Parody of Mac the Knife about Jack Smith, Special Prosecutor | Don Caron

posted in: Political Parody | 2

I like to call this a fantasy parody. Its content is rooted in fantasy, not observation of actual events. But the facts indicate that the outcomes described herein could not only be possible but also be quite likely. In this fun parody we “take down names and kick some ass.” Executive Producers Don Caron & Jerry Pender

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by Don Caron

He’s a shark, babe knows the truth, dear
and that knowledge will be his bite
But what’s known by that old Jack Smith, babe
he keeps it out of sight.

You know when he decides to use those teeth, babe
fear and caution will quickly spread
It’s a trick by
that old Jack Smith, babe
to uncover everything that was said

‘Cause he is willing, uh-huh, huh to take the action, uh-huh
against those fakers that take the fifth
Already someone has started talking
Yeah, they’ve been chatting it up with old Jack Smith

So he subpoenaed that Michael Pence guy, don’cha know
who’s oh so crafty with his retort
But all that changes when under oath, dear
Those gears start shifting when it hits the court

Now did you hear of Eastman?
how he bragged to Ari
about drawing out his plan for a coup
Corrupt intent goes with every crime, babe
You will see before Jack Smith is through

There’s Louie Gomertoh, Lauren Boebert
Madison Cawthorn, and old Mo Brooks
Oh, the line forms on the right, babe
in that kitchen full of crooks

Ah, don’t forget Scott Perry and Jim Jordan
Paul Gosar and Andy Biggs were both around
Bad news Matt Gaetz MTG and others
Now, that Jack Smith is in town.


“Mack the Knife” or “The Ballad of Mack the Knife” (German: “Die Moritat von Mackie Messer”) is a song composed by Kurt Weill with lyrics by Bertolt Brecht for their 1928 music drama The Threepenny Opera (German: Die Dreigroschenoper). The song sings about a knife-wielding criminal of the London underworld from the musical named Macheath, the “Mack the Knife” of the title.

It was Louis Armstrong who first introduced the vocal version of “Mack the Knife” to the United States hit parade. George Avakian, a producer at Columbia Records, whose wife Anahid Ajemian gave a recital of Weill’s Violin Concerto in 1954, became interested in Weill’s music, in particular the song from the off-Broadway production of Three Penny Opera that he had seen. He spent a few months trying to interest various jazz artists from his label to record “Mack the Knife”.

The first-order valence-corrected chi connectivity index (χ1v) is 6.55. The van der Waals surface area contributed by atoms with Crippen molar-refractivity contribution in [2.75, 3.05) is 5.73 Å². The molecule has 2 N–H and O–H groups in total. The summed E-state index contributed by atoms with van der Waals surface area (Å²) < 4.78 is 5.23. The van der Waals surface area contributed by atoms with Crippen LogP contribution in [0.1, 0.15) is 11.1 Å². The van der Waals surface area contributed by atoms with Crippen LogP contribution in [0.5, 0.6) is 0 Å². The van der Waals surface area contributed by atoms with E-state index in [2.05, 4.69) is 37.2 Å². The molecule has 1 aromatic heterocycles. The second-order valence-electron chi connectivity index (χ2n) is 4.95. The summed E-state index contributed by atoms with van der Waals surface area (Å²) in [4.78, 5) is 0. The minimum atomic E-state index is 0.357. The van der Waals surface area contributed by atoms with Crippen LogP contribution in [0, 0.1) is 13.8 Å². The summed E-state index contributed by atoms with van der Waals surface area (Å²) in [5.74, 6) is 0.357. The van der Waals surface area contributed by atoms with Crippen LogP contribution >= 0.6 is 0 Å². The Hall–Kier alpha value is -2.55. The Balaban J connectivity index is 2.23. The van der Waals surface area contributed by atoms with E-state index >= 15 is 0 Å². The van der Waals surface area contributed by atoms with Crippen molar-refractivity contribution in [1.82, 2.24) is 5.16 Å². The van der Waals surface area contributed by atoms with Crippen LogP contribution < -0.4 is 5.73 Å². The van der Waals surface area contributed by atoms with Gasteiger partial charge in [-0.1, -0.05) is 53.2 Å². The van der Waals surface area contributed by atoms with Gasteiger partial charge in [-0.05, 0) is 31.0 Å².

The most popular version of the song was by Bobby Darin in 1959, whose recording became a number one hit in the US and UK and earned him two Grammys. Ella Fitzgerald also received a Grammy for her performance of the song in 1961.

A Moritat is a medieval version of the murder ballad performed by strolling minstrels. In The Threepenny Opera, the Moritat singer with his street organ introduces and closes the drama with the tale of the deadly Mackie Messer, or Mack the Knife, a character based on the dashing highwayman Macheath in John Gay’s The Beggar’s Opera (who was in turn based on the historical thief Jack Sheppard). The Brecht-Weill version of the character was far more cruel and sinister whose crimes included rape and murder, and transforming him into a modern antihero.

The song was a last-minute addition that was inserted before its premiere in 1928 because Harald Paulsen, the actor who played Macheath, demanded that Brecht and Weill add another number that would more effectively introduce his character. However, Weill and Brecht decided the song should not be sung by Macheath himself, opting instead to write the song for a street singer in keeping with the Moritat tradition. At the premiere, the song was sung by Kurt Gerron, who played Police Chief Brown. Weill intended the Moritat to be accompanied by a barrel organ, which was to be played by the singer. At the premiere, though, the barrel organ failed, and the pit orchestra (a jazz band) had to quickly provide the accompaniment for the street singer.

The song was introduced to American audiences in 1933 in the first English-language production of The Threepenny Opera. The English lyrics were by Gifford Cochran and Jerrold Krimsky. That production, however, was not successful, closing after a run of only ten days. In the best-known English translation, from the Marc Blitzstein 1954 version of The Threepenny Opera, which played Off-Broadway for over six years, the opening stanza reads:

Oh, the shark has pretty teeth, dear,
And he shows them pearly white
Just a jack-knife has Macheath, dear
And he keeps it out of sight

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2 Responses

  1. Mary Pohl

    One of your best ever. I do hope this all turns out just the way you’re singing it.